Tuesday, October 18, 2016

Bethlehem Tp Discusses Roof Warranty, Route 191 and Governor Christie

Bethlehem Tp Community Center
As reported yesterday, Bethlehem Township Solicitor Jim Broughal thinks it would be a waste of time and money to sue over $2 million in repairs needed at the ten-year old community center, which was built at a cost of $11 million. Most of the claims are time-barred, he explained at the October 17 Commissioners' meeting. But a possibly defective roof did include a 20-year warranty, he advised, and Commissioners unanimously have decided to make a claim with JohnsManville Roofing.  

In other business, Commissioners directed Township Engineer Brian Dillman to study the Route 191 corridor between its intersections with Route 22 and Brodhead Road. Tom Nolan said that over the past weekend, there were two accidents in this area. There have been 126 accidents just at the Route 191-22 intersection ince 2011, according to a report obtained by the township police.

Tom Nolan
Nolan believes that some of the problem occurs where Route 22 exits north onto Route 191, where there is only a yield sign. He added that 18-wheelers have trouble turning onto Route 22 from Route 191.

Route 191 is a PennDOT road, so the Township is limited in what it can do. It might be able to change the timing of the lights or replace the yield sign with a stop sign.

Resident Barry Roth, who operates a tow truck, said the problem extends south to Perkins."It's a disaster," he claimed. He noted traffic stacks along the entire corridor.

Commissioners also re-visited its termination of K-9 Officer Dan Barsnica, who was terminated in 2015. Barsnica filed a grievance, but proposed a settlement under the terms of which the Township withdrew its termination and allowed him to resign voluntarily. There would be no payout, and Commissioners voted unanimously to approve the settlement.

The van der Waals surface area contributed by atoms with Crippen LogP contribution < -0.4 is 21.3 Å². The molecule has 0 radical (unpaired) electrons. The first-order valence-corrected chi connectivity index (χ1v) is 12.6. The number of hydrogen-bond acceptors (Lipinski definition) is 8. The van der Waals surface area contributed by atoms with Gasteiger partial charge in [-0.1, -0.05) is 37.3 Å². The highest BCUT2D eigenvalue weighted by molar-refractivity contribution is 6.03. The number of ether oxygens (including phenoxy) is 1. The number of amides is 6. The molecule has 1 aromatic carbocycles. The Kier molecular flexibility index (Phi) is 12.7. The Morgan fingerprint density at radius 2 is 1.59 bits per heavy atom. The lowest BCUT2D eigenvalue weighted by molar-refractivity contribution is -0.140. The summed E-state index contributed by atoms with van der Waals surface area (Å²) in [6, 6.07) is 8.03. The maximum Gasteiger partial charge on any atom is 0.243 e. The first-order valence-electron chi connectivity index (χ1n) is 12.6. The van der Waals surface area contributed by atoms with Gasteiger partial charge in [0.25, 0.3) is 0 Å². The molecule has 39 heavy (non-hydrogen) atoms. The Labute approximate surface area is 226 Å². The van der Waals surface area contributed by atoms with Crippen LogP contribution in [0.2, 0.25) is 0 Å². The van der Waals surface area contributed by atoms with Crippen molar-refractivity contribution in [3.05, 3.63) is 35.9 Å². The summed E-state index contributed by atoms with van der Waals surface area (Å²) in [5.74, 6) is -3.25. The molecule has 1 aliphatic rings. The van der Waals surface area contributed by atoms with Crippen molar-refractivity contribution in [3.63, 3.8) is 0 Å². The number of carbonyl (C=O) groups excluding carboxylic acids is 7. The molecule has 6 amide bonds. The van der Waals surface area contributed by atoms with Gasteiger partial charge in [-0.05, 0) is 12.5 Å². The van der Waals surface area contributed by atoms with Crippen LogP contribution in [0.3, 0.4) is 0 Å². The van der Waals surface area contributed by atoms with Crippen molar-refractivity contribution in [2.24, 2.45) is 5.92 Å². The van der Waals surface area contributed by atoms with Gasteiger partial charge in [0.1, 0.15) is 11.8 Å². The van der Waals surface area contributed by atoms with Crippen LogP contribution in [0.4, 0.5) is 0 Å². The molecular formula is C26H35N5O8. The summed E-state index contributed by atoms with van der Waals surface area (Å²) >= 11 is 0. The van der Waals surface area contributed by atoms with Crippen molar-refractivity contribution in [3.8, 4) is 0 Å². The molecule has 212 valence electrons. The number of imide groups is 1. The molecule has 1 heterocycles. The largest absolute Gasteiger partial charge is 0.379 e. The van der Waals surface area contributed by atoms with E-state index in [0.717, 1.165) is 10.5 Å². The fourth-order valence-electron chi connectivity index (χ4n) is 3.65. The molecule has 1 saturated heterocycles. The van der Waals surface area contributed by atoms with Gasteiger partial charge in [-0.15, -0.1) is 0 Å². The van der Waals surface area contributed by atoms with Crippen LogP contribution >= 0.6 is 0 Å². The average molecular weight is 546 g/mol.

Jim Broughal
Finally, Manager Melissa Shafer told Commissioners that Governor Chris Christie's proposed termination of a Pa.-NJ tax deal could have an impact on the Township. Bethlehem Township includes many New Jersey transplants who still work in the Garden State.

Under the current system, a township resident who works in New Jersey pays his income taxes in Pennsylvania, which is set at a flat 3.07%. Those taxes, along with the earned income tax, are usually collected by the New Jersey employer and remitted to Pennsylvania and the municipality.

Christie, who is miffed that the New Jersey state legislature has failed to come up with $250 million in cuts to the healthcare costs of public workers, has proposed scrapping a nearly 40-year old reciprocity agreement, to bring in $180 million in taxes annually.

Unlike Pennsylvania's uniform 3.07% tax, New Jersey has a progressivetax rate,depending on income.It can be as low as 1.4% or as high as 8.97%.

One township resident who works in New Jersey stated that, if he is forced to pay his income taxes there, it will cost him $300 per month. He will paying more to commute to his job, too, thanks to a 23-cent per gallon hike in gas taxes.

"It's a double whammy," he said.


Anonymous said...

not a proposal anymore. Christie scrapped the agreement. People working in NJ now have to file another tax return

Bernie O'Hare said...

Holy shit!

Peter J.Cochran said...

Well,Bernie in Forks we have lots of New Jersey transplants.The morning traffic is a tribute to that.They are as pushy as there were in Passaic County-here. People that were smart enough to vote with their feet.But the 'COST'to PA.residents that lived here for 50 years or more are 'silent', nobody say boo about our costs. Residential markets of people in reproductive stages cost us in school taxes we probably would not bear. Auto insurance rates were some of the lowest rate anywhere -not now the rest of us are in their risk pool. So it's poetic justice, that they don't like what they asked for.